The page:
Templates originate from builders and other craftsman who made forms and molds to serve as guides for shaping materials. Templates have since expanded to include document formatting, along with many other uses like printing and sewing. A template is a pre-formatted guide that can be used again and again. Blank templates for graphic organizers are especially useful because you do not need to recreate the same thing over and over, and they can be used for many purposes.
The storyboard is usually a sequence of images in linear order to show the progression of a story. For basic storytelling, including narration, animation, and film, a straightforward template is all that is needed. Add in title and description boxes and cells as needed for the desired length and complexity.
Here at Storyboard That, we have found that our storyboard software is great for all sorts of activities in the classroom! A great place to start with students is with a ready-made template. Templates can be as basic or as detailed as you want. For a vocabulary assignment, you might just need a blank Frayer Model, but templates can also be partially completed storyboards! Sometimes it is even helpful to put instructions directly into a storyboard that all students start with!
Are there templates you would like to share? Do you have ideas for more templates you want SBT to make? Let me know!
Students can easily use your templates to start an assignment. You save time by setting up the storyboard as you want it, with or without a completed example, and then allow students to hit the ground running! They will not have the ability to edit your original template, just make a copy of it into their own account to edit and complete.
Templates have their own icon on the Teacher Dashboard so you can easily access them! Use the navigation pane on the left side of the Teacher Dashboard.
Create a storyboard according to your specifications. Add text or images, change the number of cells, change the background or text color of title and description boxes, adjust the size of each cell, etc.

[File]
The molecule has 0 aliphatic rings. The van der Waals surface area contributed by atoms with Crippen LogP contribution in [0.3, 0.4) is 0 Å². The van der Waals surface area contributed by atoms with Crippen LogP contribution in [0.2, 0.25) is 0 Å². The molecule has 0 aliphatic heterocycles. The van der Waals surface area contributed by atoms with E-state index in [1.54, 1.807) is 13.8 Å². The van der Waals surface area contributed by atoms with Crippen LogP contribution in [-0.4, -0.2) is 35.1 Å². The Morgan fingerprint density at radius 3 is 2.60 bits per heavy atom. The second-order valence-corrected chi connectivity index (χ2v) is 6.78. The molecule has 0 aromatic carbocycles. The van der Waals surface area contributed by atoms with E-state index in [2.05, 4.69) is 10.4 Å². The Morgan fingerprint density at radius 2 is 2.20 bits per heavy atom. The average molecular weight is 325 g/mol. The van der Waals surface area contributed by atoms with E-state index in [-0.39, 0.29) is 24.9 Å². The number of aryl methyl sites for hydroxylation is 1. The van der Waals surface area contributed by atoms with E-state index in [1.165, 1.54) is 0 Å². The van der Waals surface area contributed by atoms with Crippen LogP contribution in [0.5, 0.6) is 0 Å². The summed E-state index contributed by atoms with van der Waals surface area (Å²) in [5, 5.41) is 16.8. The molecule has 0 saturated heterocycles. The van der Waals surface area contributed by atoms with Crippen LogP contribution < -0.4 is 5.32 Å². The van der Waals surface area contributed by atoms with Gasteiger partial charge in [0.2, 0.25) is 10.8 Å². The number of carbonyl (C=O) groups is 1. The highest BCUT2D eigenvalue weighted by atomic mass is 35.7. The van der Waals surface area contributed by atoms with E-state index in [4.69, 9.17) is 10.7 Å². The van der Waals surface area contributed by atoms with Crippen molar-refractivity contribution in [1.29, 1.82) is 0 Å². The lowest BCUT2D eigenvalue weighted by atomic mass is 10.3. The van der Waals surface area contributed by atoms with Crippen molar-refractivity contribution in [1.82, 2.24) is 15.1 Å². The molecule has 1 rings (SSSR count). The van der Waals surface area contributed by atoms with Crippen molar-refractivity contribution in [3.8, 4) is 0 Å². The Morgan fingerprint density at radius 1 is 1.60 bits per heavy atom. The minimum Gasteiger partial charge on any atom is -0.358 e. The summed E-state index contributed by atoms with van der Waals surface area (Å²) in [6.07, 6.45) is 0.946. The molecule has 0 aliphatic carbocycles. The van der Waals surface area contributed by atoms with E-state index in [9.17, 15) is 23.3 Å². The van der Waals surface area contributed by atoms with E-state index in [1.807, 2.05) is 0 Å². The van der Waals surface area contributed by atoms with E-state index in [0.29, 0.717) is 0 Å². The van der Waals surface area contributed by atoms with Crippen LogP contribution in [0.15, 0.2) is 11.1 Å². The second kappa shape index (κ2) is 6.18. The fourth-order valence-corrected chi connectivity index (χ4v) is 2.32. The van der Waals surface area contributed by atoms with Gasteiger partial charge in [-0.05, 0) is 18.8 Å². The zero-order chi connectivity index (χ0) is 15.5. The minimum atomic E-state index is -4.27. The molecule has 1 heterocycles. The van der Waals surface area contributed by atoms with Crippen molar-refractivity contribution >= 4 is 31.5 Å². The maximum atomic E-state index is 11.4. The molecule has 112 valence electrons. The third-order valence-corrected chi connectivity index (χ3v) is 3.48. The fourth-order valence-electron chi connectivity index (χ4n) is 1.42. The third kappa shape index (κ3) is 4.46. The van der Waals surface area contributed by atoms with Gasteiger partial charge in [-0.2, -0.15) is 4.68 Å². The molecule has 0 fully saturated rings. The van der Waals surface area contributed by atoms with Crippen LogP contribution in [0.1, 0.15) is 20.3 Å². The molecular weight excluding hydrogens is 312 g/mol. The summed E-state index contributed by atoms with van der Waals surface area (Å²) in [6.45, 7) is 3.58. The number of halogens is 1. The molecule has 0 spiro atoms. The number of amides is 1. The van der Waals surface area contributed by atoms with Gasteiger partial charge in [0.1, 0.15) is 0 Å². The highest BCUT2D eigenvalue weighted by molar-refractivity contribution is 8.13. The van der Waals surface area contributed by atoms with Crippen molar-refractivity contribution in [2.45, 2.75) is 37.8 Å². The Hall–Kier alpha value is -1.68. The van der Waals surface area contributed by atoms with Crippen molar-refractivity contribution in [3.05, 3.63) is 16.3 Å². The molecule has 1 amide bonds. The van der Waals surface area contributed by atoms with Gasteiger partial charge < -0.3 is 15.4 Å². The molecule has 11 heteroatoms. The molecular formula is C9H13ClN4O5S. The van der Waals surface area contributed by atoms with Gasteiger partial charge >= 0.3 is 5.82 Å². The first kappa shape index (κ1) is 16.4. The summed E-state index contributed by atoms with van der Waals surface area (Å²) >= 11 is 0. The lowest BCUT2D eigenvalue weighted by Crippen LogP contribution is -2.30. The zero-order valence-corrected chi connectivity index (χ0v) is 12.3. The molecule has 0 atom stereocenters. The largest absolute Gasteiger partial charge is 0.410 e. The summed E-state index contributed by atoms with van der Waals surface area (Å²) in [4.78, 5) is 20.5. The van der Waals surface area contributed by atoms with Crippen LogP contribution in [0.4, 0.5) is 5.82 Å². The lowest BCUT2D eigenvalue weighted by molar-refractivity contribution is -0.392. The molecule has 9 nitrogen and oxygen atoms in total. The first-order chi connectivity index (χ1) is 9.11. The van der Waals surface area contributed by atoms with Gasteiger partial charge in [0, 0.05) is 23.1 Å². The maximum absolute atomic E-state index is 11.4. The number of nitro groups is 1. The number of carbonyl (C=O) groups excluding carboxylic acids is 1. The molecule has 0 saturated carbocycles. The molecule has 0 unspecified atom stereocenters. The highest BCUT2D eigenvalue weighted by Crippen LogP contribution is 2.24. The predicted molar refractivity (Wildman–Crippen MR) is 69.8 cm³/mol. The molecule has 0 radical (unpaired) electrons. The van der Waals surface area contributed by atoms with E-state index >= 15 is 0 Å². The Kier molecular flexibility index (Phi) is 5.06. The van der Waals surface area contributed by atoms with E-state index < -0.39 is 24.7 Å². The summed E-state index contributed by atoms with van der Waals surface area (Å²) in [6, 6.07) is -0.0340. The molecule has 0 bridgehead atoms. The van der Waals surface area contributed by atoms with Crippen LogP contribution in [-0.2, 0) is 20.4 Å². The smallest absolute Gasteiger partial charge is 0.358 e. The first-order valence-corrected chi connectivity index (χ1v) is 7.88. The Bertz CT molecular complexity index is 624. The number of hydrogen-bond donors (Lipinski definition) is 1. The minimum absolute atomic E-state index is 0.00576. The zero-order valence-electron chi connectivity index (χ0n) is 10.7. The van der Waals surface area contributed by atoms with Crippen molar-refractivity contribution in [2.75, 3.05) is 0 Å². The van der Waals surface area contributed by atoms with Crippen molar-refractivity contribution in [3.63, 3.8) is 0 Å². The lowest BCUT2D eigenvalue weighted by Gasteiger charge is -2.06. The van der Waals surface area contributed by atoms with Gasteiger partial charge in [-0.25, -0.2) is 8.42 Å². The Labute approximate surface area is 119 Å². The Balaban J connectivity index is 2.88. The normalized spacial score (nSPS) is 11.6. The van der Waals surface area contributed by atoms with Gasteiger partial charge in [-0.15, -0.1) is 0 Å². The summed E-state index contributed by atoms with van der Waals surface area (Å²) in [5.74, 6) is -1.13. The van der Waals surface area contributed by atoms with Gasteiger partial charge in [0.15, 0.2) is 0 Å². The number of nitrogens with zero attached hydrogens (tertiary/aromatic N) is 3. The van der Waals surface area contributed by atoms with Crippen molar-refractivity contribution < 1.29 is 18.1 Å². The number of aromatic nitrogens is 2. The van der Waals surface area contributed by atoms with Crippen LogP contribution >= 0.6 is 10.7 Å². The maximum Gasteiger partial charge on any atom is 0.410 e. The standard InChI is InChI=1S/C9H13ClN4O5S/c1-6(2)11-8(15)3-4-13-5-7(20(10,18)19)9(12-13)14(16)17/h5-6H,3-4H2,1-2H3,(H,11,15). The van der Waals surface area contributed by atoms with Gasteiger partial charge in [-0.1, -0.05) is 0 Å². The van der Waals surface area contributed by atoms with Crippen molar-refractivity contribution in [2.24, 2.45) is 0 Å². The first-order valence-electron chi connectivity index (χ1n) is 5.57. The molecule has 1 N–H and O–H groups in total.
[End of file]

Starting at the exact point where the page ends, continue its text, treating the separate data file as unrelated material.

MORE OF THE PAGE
Save your storyboard. While not necessary, it may be worthwhile to name the storyboard with something generic, such as "Vocabulary Frayer Model" or "Character Map".
Any template you have in your account will have a book icon and the word "Template" next to the title.
After you create and save the storyboard you want to use as a template, look below the storyboard for the "Convert Storyboard to Template" button. It looks like this:
Seriously, it IS that easy.
Use a storyboard template in the classroom for student activities, either printed out as worksheets or as an online activity. Add a template to an Assignment on Storyboard That for students to use as a starting point through the Teacher Dashboard. Having a template ready to go for student activities helps save a lot of time on the student creation end and helps with modifications for different learners.
Any storyboard can be printed out to be used as a blackline template for copying purposes. Check out some of the print options - you may be surprised by all of the options we offer!
You can make your own templates from a blank storyboard, but we also have a few templates already! Here are several storyboard templates Storyboard That has for different activities. Click "Create a Copy". Make any changes you want, such as changing the background color or adding cells, click "Save", and click "Convert Storyboard to Template".
Get the most out of Storyboard That with these great features!
During your 14-Day free trial, you and your students will have full access to all the classroom features.
Easily find that perfect photo thanks to integration with Photos for Class.
After your storyboard is created easily export it to high resolution storyboard cells, PDF or PowerPoint File.
Quickly turn any storyboard into a presentation to receive immediate feedback!